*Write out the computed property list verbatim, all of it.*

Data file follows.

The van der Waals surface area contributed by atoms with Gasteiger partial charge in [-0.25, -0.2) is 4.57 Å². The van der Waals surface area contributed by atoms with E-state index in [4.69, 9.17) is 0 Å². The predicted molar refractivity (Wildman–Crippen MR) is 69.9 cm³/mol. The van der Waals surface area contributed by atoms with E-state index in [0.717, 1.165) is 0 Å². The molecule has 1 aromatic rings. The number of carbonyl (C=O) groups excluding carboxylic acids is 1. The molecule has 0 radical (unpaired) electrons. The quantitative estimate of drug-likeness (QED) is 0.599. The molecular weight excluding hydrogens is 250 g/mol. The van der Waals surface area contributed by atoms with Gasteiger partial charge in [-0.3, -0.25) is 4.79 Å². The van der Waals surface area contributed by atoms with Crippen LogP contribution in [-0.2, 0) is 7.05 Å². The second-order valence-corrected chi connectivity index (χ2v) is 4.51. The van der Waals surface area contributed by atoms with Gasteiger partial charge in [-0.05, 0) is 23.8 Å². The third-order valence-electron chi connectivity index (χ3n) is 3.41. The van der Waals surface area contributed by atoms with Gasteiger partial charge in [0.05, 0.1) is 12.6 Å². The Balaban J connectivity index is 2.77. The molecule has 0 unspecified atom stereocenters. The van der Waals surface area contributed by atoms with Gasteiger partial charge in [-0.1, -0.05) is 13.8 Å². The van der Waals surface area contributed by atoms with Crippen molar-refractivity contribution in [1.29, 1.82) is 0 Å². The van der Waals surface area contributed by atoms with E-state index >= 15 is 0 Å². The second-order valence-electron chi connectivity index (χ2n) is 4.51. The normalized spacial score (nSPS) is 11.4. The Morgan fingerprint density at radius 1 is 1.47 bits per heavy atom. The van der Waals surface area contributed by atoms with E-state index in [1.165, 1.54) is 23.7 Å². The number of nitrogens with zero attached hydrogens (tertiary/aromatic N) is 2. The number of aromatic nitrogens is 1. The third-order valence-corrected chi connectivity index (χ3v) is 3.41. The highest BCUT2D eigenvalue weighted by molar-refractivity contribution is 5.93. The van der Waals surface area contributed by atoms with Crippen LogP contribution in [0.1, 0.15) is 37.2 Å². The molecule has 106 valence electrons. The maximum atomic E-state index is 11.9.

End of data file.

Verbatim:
The van der Waals surface area contributed by atoms with Gasteiger partial charge in [-0.25, -0.2) is 4.57 Å². The van der Waals surface area contributed by atoms with E-state index in [4.69, 9.17) is 0 Å². The predicted molar refractivity (Wildman–Crippen MR) is 69.9 cm³/mol. The van der Waals surface area contributed by atoms with E-state index in [0.717, 1.165) is 0 Å². The molecule has 1 aromatic rings. The number of carbonyl (C=O) groups excluding carboxylic acids is 1. The molecule has 0 radical (unpaired) electrons. The quantitative estimate of drug-likeness (QED) is 0.599. The molecular weight excluding hydrogens is 250 g/mol. The van der Waals surface area contributed by atoms with Gasteiger partial charge in [-0.3, -0.25) is 4.79 Å². The van der Waals surface area contributed by atoms with Crippen LogP contribution in [-0.2, 0) is 7.05 Å². The second-order valence-corrected chi connectivity index (χ2v) is 4.51. The van der Waals surface area contributed by atoms with Gasteiger partial charge in [-0.05, 0) is 23.8 Å². The third-order valence-electron chi connectivity index (χ3n) is 3.41. The van der Waals surface area contributed by atoms with Gasteiger partial charge in [0.05, 0.1) is 12.6 Å². The Balaban J connectivity index is 2.77. The molecule has 0 unspecified atom stereocenters. The van der Waals surface area contributed by atoms with Gasteiger partial charge in [-0.1, -0.05) is 13.8 Å². The van der Waals surface area contributed by atoms with Crippen molar-refractivity contribution in [1.29, 1.82) is 0 Å². The van der Waals surface area contributed by atoms with E-state index >= 15 is 0 Å². The second-order valence-electron chi connectivity index (χ2n) is 4.51. The normalized spacial score (nSPS) is 11.4. The Morgan fingerprint density at radius 1 is 1.47 bits per heavy atom. The van der Waals surface area contributed by atoms with E-state index in [1.165, 1.54) is 23.7 Å². The number of nitrogens with zero attached hydrogens (tertiary/aromatic N) is 2. The number of aromatic nitrogens is 1. The third-order valence-corrected chi connectivity index (χ3v) is 3.41. The highest BCUT2D eigenvalue weighted by molar-refractivity contribution is 5.93. The van der Waals surface area contributed by atoms with Crippen LogP contribution in [0.1, 0.15) is 37.2 Å². The molecule has 106 valence electrons. The maximum atomic E-state index is 11.9.